I also have access to chassis Torsion testing equipement that is WA DPI government recognised if it helps out.

I feel that a GT40 built for 30K-40K would be great and is Low cost compared to some of the kits.

IMHO most of the frustration with building a scratch car is finding the info,
thats why I feel a Thread dedicated to Locost 40 would be a good start?
Imagine all the info we as a community could come up with.

I built and registered a Locost years ago just to learn all about the ADR's and to see if I had what it takes to scratch build a car. It's a hard road building a scratch build, much harder than any kit to build, but the reward and feeling of achievement is well worth the effort.
Back up what Russ says.

Scratch building is not for everyone.

I started with a goal of 5 years and $25K. Ended up with 7-1/2 years and $50K. The only thing good about it taking this long is that the cost was spread out over time, making it affordable to go all out in some areas.

The one place I went overboard was with programmable EFI. Induction and all the electronics spent about $8K. This could be done with webers for about $2,500. If I had cut some corners but without too much compromise could have kept it around $35K.

A GT40 done right is not cheap. You can go low budget on some things but other items like the ITB's just arent' right if you substitute a 4-barrel.

You do get some sweat equity though. If someone built my car starting with a full kit it would cost them about $100K. But it would have been done in about 18 months.

Russ Noble

GT40s Supporter
Lifetime Supporter
Kalun is right, one of the big bonuses is that the expenditure starts off small and is spread out over time. And the project always changes in that time!

My Kiwi Scratchbuilt has gone from being what was originally planned to be a road car to an all out race car. I was not prepared to make the compromises necessary to make it liveable on the street, although it will still be road registered.

As a result, when the race car is finished, I am toying with the idea of also building myself a nice road going version which will have a totally different chassis and have all the compromises street orientated. But still having suspension that would behave itself on the track. This is probably more along the lines that most guys would have in mind for their car. It will be built to utilise more off the shelf, more easily found and cheaper parts. Doing away with a lot of the specialist fabrication and machining that building a serious race car requires.

Although to make a nice looking job it will obviously need fabricated suspension arms and I will probably cast my rear uprights. Not sure about the front uprights yet.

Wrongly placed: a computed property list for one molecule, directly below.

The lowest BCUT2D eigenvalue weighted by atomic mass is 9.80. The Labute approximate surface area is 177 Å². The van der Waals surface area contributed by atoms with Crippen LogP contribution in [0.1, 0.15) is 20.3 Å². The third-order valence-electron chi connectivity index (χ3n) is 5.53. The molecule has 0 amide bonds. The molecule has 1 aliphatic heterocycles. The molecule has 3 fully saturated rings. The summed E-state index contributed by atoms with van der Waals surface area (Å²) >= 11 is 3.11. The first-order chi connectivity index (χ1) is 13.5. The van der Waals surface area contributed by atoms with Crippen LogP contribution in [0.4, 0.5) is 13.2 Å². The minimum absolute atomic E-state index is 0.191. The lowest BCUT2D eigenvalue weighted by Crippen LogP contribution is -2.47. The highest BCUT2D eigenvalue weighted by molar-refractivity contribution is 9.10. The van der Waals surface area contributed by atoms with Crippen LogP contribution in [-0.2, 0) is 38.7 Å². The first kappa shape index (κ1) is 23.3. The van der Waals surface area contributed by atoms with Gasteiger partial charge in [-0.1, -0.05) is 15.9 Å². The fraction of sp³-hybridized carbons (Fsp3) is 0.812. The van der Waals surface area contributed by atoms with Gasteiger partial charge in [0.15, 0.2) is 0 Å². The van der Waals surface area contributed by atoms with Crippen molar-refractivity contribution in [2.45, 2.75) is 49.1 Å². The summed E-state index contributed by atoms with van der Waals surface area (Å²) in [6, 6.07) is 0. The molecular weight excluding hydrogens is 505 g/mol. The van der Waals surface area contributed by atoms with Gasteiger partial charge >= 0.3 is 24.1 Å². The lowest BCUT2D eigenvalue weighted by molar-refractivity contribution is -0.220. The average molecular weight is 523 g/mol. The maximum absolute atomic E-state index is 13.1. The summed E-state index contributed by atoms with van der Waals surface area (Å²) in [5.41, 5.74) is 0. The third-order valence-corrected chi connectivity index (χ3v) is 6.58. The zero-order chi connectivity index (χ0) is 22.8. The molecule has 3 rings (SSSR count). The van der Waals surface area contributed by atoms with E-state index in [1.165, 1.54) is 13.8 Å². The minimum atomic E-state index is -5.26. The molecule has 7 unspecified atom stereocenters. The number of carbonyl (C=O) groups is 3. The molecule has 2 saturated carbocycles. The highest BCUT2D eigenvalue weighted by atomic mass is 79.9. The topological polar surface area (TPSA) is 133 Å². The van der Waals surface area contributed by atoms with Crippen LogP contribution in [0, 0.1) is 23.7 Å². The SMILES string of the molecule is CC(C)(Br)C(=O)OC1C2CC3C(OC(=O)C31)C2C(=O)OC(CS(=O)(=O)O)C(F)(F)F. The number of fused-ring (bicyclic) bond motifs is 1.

Since I am now at an age where I should be retired and should have a bit more time on my hands, I had thought that I might produce a few bits based on my road going car and have them available for sale to guys who wanted to build something along similar lines. And for the suspension parts to also supply a diagram of where the pickup points need to be placed on their chassis, relative to the ride height and wheel sizes that they choose to run.

So as not to get too much thread drift on this thread I will start a new thread in the build forum labelled :-

where anyone who cares to, can comment, question or make suggestions.
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Dave, Great call mate. You are echoing my thoughts exactly. Scratch built and cost spread out over time = personal satisfaction.

Russ, looking forward to becoming a regular reader of the Kiwi 40 Thread.
Russ why don't you think about making a set of plans available for your
Kiwi 40 and supply parts that people can't make??
the cad drawing does work, but you need a body to do some cross referancing. namely the chassis is to wide, if you are building the chassis in australia you need to take in to account the differances with the thikness of the material (1" v 25.4mm 1-1/2" v 38mm etc.) also there are some pages missing.
we compared the drawings with ours and yes there is a lot of issues. but if you know how to run cad, you should be able to work it out, and with the help of the body.
Not to throw a fly in the soup. But... I know a lawyer (he's not really a bad bloke). We had a discussion on liability issues. The interesting thing he pointed out to me is that the notion of a contract or payment does not need to exist for liability to be present.
Therefore if I publish even freely, flawed information how to do a thing, you might attempt to hold me liable for the resulting harm.

I believe that there are a few lawyers on the forum is that your considered opinion?
To a certain extent it depends upon the jurisdiction you´re under.

But Keith is right, some kind of reasonable minimum legal standards should be adopted when issuing that kind of information:
- Disclaimer
- make sure the (potential) receiver of that information can get notice of that
disclaimer without circumstance